Mumbai Indians 159 for 5 (Rayudu 51, Tendulkar 51) beat Kings XI Punjab 136 for 8 (Marsh 61, Munaf 2-18, Malinga 2-19)
Live scorecard and ball-by-ball details
If Sachin Tendulkar doesn't get you, Ambati Rayudu will. If Lasith Malinga doesn't get you, Harbhajan Singh will. Unfortunately for Kings XI Punjab, all four men were on top of their game today, and the rest of the Mumbai Indians XI was ruthlessly efficient. Tendulkar played within himself, Rayudu launched the occasional sortie and the middle order kept up the momentum to lift Mumbai to 159. It was a gettable target on this pitch, but not against this attack.
Harbhajan and Malinga cracked open the game in their opening spells. Harbhajan nailed Adam Gilchrist on the sweep in the opening over, before Malinga put Paul Valthaty in his place with an over of pace-bowling brilliance. He began with a full ball that was through Valthaty in a blink. The second was a swerving full toss at 144.5 kph that Valthaty barely managed to get bat to. The third was faster, and Valthaty nervously glanced to fine-leg, but he was back on strike for the last two. Malinga let him have two short balls; Valthaty did not pick the first one, and missed a feeble attempt at a pull off the second. Valthaty, clearly outclassed, was stunned into his shell and Punjab never recovered.
Tendulkar smelled blood, and went for all-out attack. Malinga bowled with two slips, while Harbhajan trotted in with a slip and a silly point. Valthaty continued to struggle, but Shaun Marsh managed to sneak a couple of boundaries off Malinga. Abu Nechim kept the pressure on Valthaty, who was so late on a pull in the fifth over that he ended up playing it uppishly to cover. Cover is not where a pull shot should go, neither is it the place for Munaf Patel to field: he grassed the catch, tumbling forward. Unfortunately for Punjab, that was the only fielding error from Mumbai.
After dawdling to 8 off his first 24 balls, Valthaty eventually found respite against the back-up bowlers. He carted T Suman and Andrew Symonds for sixes, but holed out soon after. Marsh was in his groove by then, charming a Munaf half-volley for four and clattering a half-tracker from Nechim to midwicket, but he needed someone to hold up the other end.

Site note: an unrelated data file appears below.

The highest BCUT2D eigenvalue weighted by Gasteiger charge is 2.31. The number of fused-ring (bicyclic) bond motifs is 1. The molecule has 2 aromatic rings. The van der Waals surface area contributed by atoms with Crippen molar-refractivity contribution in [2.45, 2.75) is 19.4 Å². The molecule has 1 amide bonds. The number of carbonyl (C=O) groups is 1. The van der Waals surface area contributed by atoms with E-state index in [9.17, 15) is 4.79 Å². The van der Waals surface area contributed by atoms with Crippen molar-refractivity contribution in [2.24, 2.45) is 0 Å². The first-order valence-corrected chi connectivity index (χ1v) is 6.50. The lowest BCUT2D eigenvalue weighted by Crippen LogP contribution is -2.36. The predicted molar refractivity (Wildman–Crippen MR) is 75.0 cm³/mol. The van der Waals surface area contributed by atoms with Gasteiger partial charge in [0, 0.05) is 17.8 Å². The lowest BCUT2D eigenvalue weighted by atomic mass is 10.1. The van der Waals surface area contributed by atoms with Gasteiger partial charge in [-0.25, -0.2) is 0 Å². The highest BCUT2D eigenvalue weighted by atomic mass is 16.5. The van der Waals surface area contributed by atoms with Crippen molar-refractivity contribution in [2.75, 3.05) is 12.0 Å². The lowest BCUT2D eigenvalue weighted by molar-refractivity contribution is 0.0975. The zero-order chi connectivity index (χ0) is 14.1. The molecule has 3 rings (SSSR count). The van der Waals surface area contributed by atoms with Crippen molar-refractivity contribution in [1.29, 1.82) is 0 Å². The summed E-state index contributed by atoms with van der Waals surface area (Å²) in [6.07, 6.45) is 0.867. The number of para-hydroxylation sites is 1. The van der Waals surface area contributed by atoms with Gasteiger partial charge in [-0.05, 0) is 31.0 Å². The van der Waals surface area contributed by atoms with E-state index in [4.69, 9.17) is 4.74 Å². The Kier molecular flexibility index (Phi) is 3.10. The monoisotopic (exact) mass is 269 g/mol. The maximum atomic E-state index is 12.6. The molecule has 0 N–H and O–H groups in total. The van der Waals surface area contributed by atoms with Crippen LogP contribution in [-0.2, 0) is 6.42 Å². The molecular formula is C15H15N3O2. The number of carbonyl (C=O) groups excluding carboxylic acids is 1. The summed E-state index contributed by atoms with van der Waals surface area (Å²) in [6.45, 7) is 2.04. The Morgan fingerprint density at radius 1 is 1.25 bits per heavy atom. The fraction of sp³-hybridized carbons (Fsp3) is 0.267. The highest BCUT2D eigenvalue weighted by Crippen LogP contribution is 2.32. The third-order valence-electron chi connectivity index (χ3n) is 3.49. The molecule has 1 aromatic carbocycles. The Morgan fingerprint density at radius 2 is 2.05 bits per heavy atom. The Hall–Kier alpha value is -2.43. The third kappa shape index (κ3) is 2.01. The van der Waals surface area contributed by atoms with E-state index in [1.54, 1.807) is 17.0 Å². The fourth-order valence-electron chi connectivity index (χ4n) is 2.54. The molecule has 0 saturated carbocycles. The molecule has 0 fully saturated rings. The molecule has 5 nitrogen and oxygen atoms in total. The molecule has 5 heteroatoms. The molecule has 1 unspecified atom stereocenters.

Mumbai ensured that did not happen: David Hussey was held spectacularly at long-on by Rohit Sharma, who hurtled forward and dived full-length. Dinesh Karthik was trapped in front by Kieron Pollard, and Abhishek Nayar allowed the entry 'c Symonds b Harbhajan' to enter the scorecard. Malinga tied up the loose ends in his second spell.
Earlier, Mumbai were efficient rather than excellent with the bat, as Punjab's spinners held them back in an attritional first half. Punjab were clearly looking to capitalise on Tendulkar's weakness against left-arm spin, when they opened the attack with Bhargav Bhatt. Bipul Sharma took over for the third over, and struck with his unusual trajectory from well wide of the crease. Davy Jacobs was lazy leaning out to one of those deliveries, and turned his wrists too early as the ball slipped through to hit the stumps. The early dismissal forced Mumbai to rebuild cautiously, and the left-arm gambit had paid off though Tendulkar hadn't fallen for it.
Rayudu attempted to break free with a couple of against-the-spin heaves, while Tendulkar skipped inside the line to sweep Bhatt over deep square leg, but Mumbai showed their first real sign of intent only in the 12th over of the innings. As always, Praveen Kumar was cannon fodder once the shine disappeared from the ball, and Rayudu clubbed him for two fours and a six off consecutive balls. Punjab did not help their own cause, dropping Rayudu twice in two balls. The second a comical error in judgement from Ryan Harris at long-off, that allowed Rayudu reach his half-century.
Rayudu and Tendulkar fell soon after getting to their half-centuries, but Pollard ensured there was no let-up, smashing two sixes and in the process increasing his tournament tally by a factor of five. His closing surge, aided by Rohit, took Mumbai to a score that Punjab would have fancied chasing, but Malinga and Co. had other plans.